Friday, November 23, 2012

Operation Hat Trick a trick of another kind

Hello again, folks. Nyaaaah!

It's your old pal Evil Bob, back after a looong hiatus to spread some holiday anti-cheer <strokes pencil-thin handlebar moustache> and give you the real scoop on "Operation Hat Trick," that game with all the ex-NHLers taking place this Saturday down in Atlantic City that everyone is just falling all over themselves to let everyone else know they're going.

They got you again, didn't they?

Your blood -- which like all humans, pumps red -- still bleeds Orange and Black, Black and Red or Red, White and Blue for the five major teams in a 130-mile radius. And apparently all it takes for you to spend your hard-earned cash for gas, tolls, tickets and concessions, was for your "heroes" to come streaming back from points unknown and simply take the ice again somewhere.

Nothing says hockey and helping your fellow man like playing near unfrozen water in one of two USA gambling meccas, right?

And of course, that somewhere has to be the Mausoleum-by-the-Sea otherwise known as "Boardwalk Hall." It's a place so sterile (like a hospital waiting room with frescoes) that most fans who are socially inept enough to watch a game there rather than gamble or shop or take in a fine exotic dance show or purchase some gold of untainted origin in this fine city, that their minds wander to the vaulted ceiling to rip on the garish paint job instead of watching a random stick puncture the mouth of a bonus baby now plying his trade in Bratislava instead of Boston.

Remember that New Orleans quarterback Drew Brees, unaffiliated with the NHL, not on strike and not locked out, without drama or much fanfare, pledged $1 million of his own money to help victims of Sandy. BOOM! Roasted.

That's true Christian charity, and while it's not 100 percent on the saintly (get it?!) ledger, it's a hell of a lot more altruistic than millionaires who have little interest in sticking around to influence their boss to get a new Collective Bargaining Agreement done suddenly riding in on their White Horses and putting together nothing more than a cheap PR stunt.

You have to hand it to them. Even without advance notice of the NHL's plans to get rid of the All-Star Game and the next two week block of regular-season matchups as of today, they get the badly-needed win. It's like pouring a bag of sugar on a flan. Wilford Brimley would drop dead of diabeetus, this thing is dripping with so much sweetness.

Want further evidence you've been had? Rick Tocchet coaches one team and some dude from that Guinea train wreck MTV show is coaching the other.

The idea of giving to those who need is so pervasive these days, that most of you don't even think -- you just turn your pockets inside out, and are content with yourselves for having done something the world will give you a gold star for doing when there's nothing special about it anymore. A slow clap is in order but that's it.

How quickly you forget these one-trick ponies are roughly half of the reason you cry into your pillows and whine on social media each day about the fact that "hockey is gone" when it's all around you, 30 NHL teams aside.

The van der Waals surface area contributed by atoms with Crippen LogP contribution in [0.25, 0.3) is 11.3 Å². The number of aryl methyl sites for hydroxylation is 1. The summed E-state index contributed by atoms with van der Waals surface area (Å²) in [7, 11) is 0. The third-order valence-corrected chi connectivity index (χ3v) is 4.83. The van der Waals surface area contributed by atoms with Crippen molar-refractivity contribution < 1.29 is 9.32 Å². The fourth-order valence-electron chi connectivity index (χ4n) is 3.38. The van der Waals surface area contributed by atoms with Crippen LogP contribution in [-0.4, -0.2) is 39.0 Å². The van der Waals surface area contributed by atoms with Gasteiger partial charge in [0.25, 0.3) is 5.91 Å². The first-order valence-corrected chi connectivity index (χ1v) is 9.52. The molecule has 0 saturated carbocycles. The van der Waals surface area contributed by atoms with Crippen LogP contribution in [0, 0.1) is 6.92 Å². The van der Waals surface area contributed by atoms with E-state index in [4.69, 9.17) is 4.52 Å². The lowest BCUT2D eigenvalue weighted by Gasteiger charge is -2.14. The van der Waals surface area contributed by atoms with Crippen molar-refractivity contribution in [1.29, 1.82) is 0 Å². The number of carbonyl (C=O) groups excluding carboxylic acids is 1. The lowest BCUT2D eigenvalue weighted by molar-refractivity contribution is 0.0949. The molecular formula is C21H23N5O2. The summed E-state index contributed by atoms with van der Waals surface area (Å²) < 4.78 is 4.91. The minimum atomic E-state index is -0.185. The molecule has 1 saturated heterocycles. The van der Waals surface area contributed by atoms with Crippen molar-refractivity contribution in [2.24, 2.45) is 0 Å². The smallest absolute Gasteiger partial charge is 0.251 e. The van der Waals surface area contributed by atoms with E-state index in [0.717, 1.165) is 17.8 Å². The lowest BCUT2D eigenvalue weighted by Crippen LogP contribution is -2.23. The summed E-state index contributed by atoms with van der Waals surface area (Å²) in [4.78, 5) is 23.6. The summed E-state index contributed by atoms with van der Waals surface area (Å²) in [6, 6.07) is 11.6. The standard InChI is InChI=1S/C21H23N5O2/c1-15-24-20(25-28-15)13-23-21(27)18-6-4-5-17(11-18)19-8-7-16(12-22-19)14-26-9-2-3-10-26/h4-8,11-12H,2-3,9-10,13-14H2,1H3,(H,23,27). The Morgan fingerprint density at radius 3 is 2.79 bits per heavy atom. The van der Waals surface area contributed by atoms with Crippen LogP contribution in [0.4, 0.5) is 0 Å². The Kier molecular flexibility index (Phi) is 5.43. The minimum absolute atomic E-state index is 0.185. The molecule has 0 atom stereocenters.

You know what the smart thing would be instead of a Pavlovian reflex involving the lightening of your wallet for these international con artists? For some of those close enough to AC to attend the game and who have seen their lives wrecked because of the effects of the hurricane head up to each player and give them a piece of their minds.

Tell Henrik Lundqvist that he's not really cleaning your flooded basement or comforting family members traumatized by damage to their neighborhood by jetting in and jetting out with roughly two hours of his time allotted to play a game.

Mention to Daniel Alfredsson that his cash is no good here (seriously, look up the exchange rate on that). Hand Martin Brodeur the soggy, broken remnants of your ocean-view deck and tell him thanks for the memory.

Inform Scott Hartnell that while he has the option of a) owning a team and b) playing on that team in another continent, you on the other hand don't even have one house in working order in which to live, and have only one job which needs to provide for children, and that maybe using his influence as a Flyers player rep in the union/league negotiations, he might be better served helping rescue a season which may be more of a burden lifter and pleasant distraction in the long run than a simple one-shot deal.

It kinda makes those "liberal" rockers Springsteen and Bon Jovi -- who will organize a benefit at the drop of an upturned fedora -- look good by comparison, because at least they were born, raised and live in the state of New Jersey.

Whatever this is, it ain't nearly enough, and could have been organized just as easily, and a lot less conspicuously, without the flash and trash of what used to be the National Hockey League.

You say there's 10,000 people expected to show up? A question: what is the sound of 20,000 hands clapping? Anybody who's ever been to the weathered edifice on the 2300 block of Pacific Avenue knows that whatever it is, it's usually overwhelmed by the cavernous dimensions of the place, like a scream muted in the vacuum of outer space.

Even if the Jersey Shore version of the Santa Ana winds sweep through the seats and there's a persistent purposeful chant of "We Want Hockey," fat chance anyone of consequence, i.e. the actual players, would be caught noticing it.

So, good luck to you all who make the trip. Remember, just walk up to the table and put it all on black and always hit when you have 16. And when that nice man in the pinstripe suit tells you to get in the limo which will take you to the best bar in town which he says will host the OHT after-party, go ahead and hop in. Nothing could possibly go wrong because charity is something everyone at every level can get behind.

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